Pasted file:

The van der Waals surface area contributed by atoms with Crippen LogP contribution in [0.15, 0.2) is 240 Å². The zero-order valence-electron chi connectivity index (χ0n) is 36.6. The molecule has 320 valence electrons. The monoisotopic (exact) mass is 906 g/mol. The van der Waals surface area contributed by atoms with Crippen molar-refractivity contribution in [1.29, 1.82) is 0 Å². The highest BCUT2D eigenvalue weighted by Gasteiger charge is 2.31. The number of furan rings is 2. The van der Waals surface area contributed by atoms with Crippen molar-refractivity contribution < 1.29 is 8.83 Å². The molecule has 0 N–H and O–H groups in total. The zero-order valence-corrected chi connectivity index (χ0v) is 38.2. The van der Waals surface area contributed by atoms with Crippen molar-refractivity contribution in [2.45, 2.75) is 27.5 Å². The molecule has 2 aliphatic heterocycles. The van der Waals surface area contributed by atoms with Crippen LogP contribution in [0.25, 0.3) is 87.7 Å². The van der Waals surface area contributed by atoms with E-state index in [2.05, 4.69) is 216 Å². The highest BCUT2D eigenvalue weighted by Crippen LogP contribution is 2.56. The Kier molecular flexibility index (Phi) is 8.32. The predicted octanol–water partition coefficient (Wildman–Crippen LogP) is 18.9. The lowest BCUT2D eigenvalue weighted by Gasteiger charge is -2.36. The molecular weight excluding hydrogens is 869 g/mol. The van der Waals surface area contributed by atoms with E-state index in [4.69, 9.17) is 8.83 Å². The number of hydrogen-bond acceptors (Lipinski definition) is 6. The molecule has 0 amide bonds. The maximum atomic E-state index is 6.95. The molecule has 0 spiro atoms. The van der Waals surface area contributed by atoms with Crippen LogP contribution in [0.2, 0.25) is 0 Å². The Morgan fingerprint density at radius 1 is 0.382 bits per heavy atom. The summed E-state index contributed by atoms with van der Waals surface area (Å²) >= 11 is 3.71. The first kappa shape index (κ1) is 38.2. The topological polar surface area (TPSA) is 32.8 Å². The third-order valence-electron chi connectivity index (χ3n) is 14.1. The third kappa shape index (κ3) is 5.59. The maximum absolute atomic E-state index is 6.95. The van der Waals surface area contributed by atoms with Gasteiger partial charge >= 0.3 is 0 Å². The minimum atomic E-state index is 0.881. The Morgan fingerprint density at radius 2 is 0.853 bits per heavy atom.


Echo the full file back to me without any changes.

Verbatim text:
The van der Waals surface area contributed by atoms with Crippen LogP contribution in [0.15, 0.2) is 240 Å². The zero-order valence-electron chi connectivity index (χ0n) is 36.6. The molecule has 320 valence electrons. The monoisotopic (exact) mass is 906 g/mol. The van der Waals surface area contributed by atoms with Crippen molar-refractivity contribution in [1.29, 1.82) is 0 Å². The highest BCUT2D eigenvalue weighted by Gasteiger charge is 2.31. The number of furan rings is 2. The van der Waals surface area contributed by atoms with Crippen molar-refractivity contribution < 1.29 is 8.83 Å². The molecule has 0 N–H and O–H groups in total. The zero-order valence-corrected chi connectivity index (χ0v) is 38.2. The van der Waals surface area contributed by atoms with Crippen molar-refractivity contribution in [2.45, 2.75) is 27.5 Å². The molecule has 2 aliphatic heterocycles. The van der Waals surface area contributed by atoms with Crippen LogP contribution in [0.25, 0.3) is 87.7 Å². The van der Waals surface area contributed by atoms with E-state index in [2.05, 4.69) is 216 Å². The highest BCUT2D eigenvalue weighted by Crippen LogP contribution is 2.56. The Kier molecular flexibility index (Phi) is 8.32. The predicted octanol–water partition coefficient (Wildman–Crippen LogP) is 18.9. The lowest BCUT2D eigenvalue weighted by Gasteiger charge is -2.36. The molecular weight excluding hydrogens is 869 g/mol. The van der Waals surface area contributed by atoms with E-state index in [4.69, 9.17) is 8.83 Å². The number of hydrogen-bond acceptors (Lipinski definition) is 6. The molecule has 0 amide bonds. The maximum atomic E-state index is 6.95. The molecule has 0 spiro atoms. The van der Waals surface area contributed by atoms with Crippen LogP contribution in [0.2, 0.25) is 0 Å². The Morgan fingerprint density at radius 1 is 0.382 bits per heavy atom. The summed E-state index contributed by atoms with van der Waals surface area (Å²) >= 11 is 3.71. The first kappa shape index (κ1) is 38.2. The topological polar surface area (TPSA) is 32.8 Å². The third-order valence-electron chi connectivity index (χ3n) is 14.1. The third kappa shape index (κ3) is 5.59. The maximum absolute atomic E-state index is 6.95. The van der Waals surface area contributed by atoms with Gasteiger partial charge >= 0.3 is 0 Å². The minimum atomic E-state index is 0.881. The Morgan fingerprint density at radius 2 is 0.853 bits per heavy atom.